We stood on the corner of the busy brooklyn intersection, looking around nervously. I had never been around a street artist at work so I tried to play cool, staring off into the distance like I was supposed to be awkwardly placed in the middle of the sidewalk with nowhere to go. To my right, Sooz did the same- not sure what to expect. It was just after 12:30 in the afternoon on a Sunday and Jilly Ballistic was about to get pasting.
We had already seen one paste go up on a quieter street a few blocks away, but this was different, there were people everywhere. I tried to keep my composure and get rid of the stupid grin that was creeping across my face at the anticipation of what was about to go down. Of all of the gimmicks that street artists come up with to stay incognito, Jilly's lack of one might just make her's the most unique approach.
Out came the can of spray adhesive, "this one is the lightest and easiest to work with," we were told as a flock of jaded pedestrians breezed by. JB worked quickly, spraying the paste onto the paper. The smell was strong and toxic, I leaned over just at the wrong moment and asked if the chemical fumes were dangerous. "I've had many a brain damage from it," Jilly joked, we laughed for a minute and then up went the paste. None of the people around us glanced for more than a second, either afraid of what was happening, or more likely too busy to care. We took 30 seconds to admire the work, freshly plastered over a sign, and we moved on.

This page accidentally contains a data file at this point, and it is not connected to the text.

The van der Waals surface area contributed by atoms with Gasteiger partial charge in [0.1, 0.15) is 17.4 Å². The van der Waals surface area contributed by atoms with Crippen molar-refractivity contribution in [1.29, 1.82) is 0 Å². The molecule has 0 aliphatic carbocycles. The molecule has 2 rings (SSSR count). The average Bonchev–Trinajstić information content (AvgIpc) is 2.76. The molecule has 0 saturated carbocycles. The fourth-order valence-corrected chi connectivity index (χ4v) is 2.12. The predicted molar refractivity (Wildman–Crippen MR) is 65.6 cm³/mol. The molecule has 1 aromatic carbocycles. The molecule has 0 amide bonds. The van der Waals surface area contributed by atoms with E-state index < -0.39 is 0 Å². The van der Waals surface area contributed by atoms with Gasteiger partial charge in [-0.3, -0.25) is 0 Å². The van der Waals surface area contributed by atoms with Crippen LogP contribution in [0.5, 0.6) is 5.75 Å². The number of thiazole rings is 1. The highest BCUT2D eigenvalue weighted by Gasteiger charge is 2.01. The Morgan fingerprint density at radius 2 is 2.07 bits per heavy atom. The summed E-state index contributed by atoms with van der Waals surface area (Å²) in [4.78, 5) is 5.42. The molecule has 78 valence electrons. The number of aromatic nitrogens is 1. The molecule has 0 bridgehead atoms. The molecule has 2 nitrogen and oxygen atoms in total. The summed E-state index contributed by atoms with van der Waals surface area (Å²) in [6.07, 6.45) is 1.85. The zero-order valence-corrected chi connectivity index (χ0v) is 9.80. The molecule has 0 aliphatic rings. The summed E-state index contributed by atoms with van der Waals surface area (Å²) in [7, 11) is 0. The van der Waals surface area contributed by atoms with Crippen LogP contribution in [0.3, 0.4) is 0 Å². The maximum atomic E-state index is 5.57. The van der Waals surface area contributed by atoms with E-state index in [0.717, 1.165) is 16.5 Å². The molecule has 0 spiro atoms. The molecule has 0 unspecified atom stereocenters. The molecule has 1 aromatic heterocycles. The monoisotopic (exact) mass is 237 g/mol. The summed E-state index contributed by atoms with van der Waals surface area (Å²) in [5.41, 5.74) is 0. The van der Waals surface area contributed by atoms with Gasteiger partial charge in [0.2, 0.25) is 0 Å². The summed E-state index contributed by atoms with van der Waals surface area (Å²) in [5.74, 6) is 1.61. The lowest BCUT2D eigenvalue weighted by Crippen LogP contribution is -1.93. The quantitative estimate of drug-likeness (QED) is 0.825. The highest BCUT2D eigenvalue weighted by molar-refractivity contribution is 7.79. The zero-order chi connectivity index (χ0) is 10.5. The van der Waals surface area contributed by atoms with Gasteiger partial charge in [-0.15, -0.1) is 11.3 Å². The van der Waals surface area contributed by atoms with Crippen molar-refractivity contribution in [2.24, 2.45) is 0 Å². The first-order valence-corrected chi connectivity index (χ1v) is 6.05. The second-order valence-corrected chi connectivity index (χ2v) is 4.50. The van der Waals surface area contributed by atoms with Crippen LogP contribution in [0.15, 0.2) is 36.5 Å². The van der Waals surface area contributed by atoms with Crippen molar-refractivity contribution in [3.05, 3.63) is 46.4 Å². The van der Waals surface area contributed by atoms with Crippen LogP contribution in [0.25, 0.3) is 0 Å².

An hour earlier we were hanging out with the writer turned artist in a bar, the restaurant we wanted to eat at was too crowded, so it was beer for breakfast instead. Ballistic's earliest work consisted of simply spraying meaningful messages and quotes from literature on discarded objects on the street. Over time, it has evolved into a more visual style.
Now, JB's work follows two distinct and different styles: one mocks pop culture through a series of simulated computer error messages, and the other is much more heavy, centered around odd photographs from online government archives from World Wars I & II. To us, the contrast was intense, images of men in gas masks and war planes vs. trashing Silvester Stalone's latest action film. Jilly informed us that they are not at all related, simply two different lines of work happening at the same time.
Her work is primarily on and around subway stations, and because of that, it doesn't stay up for long. Sometimes Ballistic will put something up in a subway car and change seats to see how people react. One time she was pleasantly surprised to find that an MTA employee had put one of her air force pilot pastes on his cleaning gear instead of into the trash can- awesome (see below).
What makes Jilly Ballisitic unique is not only that her great sense of humor, and that she chooses to work in broad daylight with no disguise, but also that she is one of the few female street artists. Many of the most famous graffiti writers and street artists are men, but when we asked JB if it was tough to be a woman in the street art scene, she shrugged it off, noting that saying that her, "two plus years being a part of the street art world has been overwhelmingly positive." She added that bloggers should be researching female street artists more aggressively because they are out there. We graciously accept the challenge.
Check out more of her awesome work below, and see more from Jilly Ballistic on her Flickr page. If you're lucky, you might even catch some originals in a subway station near you!